Parkinson's caused by defective ubiquitination of proteins that flag the proteins for degradation by proteosomes


How are cystic fibrosis and proteosomes related?

one form of CF caused by proteosomal degradation of a CFTR ABC cl channel that is slow to form but competent


Multiple myloma and proteosomes?

if you inhibit proteosomes, you can help to decrease the degradation of pro-apoptotic factors that get rid of cancer cells


Golgi apparatus

- major storing and distribution center of proteins
-packages proteins into vesicles to be shipped out to other parts of the cell


how are proteins stored in golgi?

based on a.a. sequence and carbohydrate moities


How does the Golgi alter proteins?

1) glycosylation
2) sulfation
3) phosphorylation
4) adding of oligosaccarides (carbs) done in rER but trimmed in golgi
5) proteolytic cleavage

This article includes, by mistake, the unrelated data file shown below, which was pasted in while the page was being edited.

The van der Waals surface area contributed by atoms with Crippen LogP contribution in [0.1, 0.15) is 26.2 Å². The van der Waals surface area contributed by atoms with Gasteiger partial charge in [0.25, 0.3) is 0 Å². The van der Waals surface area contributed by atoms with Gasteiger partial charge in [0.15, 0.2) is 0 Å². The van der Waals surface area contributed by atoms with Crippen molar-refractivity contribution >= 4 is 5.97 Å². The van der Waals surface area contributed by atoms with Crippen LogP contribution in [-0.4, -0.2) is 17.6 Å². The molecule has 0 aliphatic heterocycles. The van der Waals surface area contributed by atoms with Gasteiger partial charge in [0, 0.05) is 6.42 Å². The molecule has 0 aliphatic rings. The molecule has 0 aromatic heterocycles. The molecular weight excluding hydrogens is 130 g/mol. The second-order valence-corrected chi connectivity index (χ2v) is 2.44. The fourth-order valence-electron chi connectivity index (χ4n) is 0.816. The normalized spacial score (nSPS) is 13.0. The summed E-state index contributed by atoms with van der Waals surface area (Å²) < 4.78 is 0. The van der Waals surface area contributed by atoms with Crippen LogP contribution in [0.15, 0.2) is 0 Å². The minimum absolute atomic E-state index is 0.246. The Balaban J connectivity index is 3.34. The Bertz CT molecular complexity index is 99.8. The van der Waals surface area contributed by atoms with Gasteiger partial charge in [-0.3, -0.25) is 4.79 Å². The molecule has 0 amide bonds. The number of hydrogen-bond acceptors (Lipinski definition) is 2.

anatomy of the golgi

3-10 sacks called cisternae that form the little flaps


state what the movement of proteins thru the cell looks like thru the cell

rER to golgi to condensing vesicles to zymogens


How is copper dealt with in the hepatic cell?

1) it is packaged into vesicles with the ATP7 receptor and sent out thru the bile
2) golgi in the hepatocyte has ATP7 receptor that brings copper into the golgi and attaches a protein called ceruloplasm to make ceruplasmin in the golgi and sends the ceruloplasmin out to be excreted thru the bloodstream


wilson's disease

- mutation in protein pump for the receptor for copper in the golgi of liver cells
-causes impaired secretion of copper and kaser-fleicher rings (copper deposits) in eyes and neuro probs
-decrease in cerulosplasmin because not getting copper into the golgi


Negative golgi image

a pale staining area of cytoplasm seen in H and E staining
-it is NEITHER acidophilic or basophilic
-no ribosomes so pale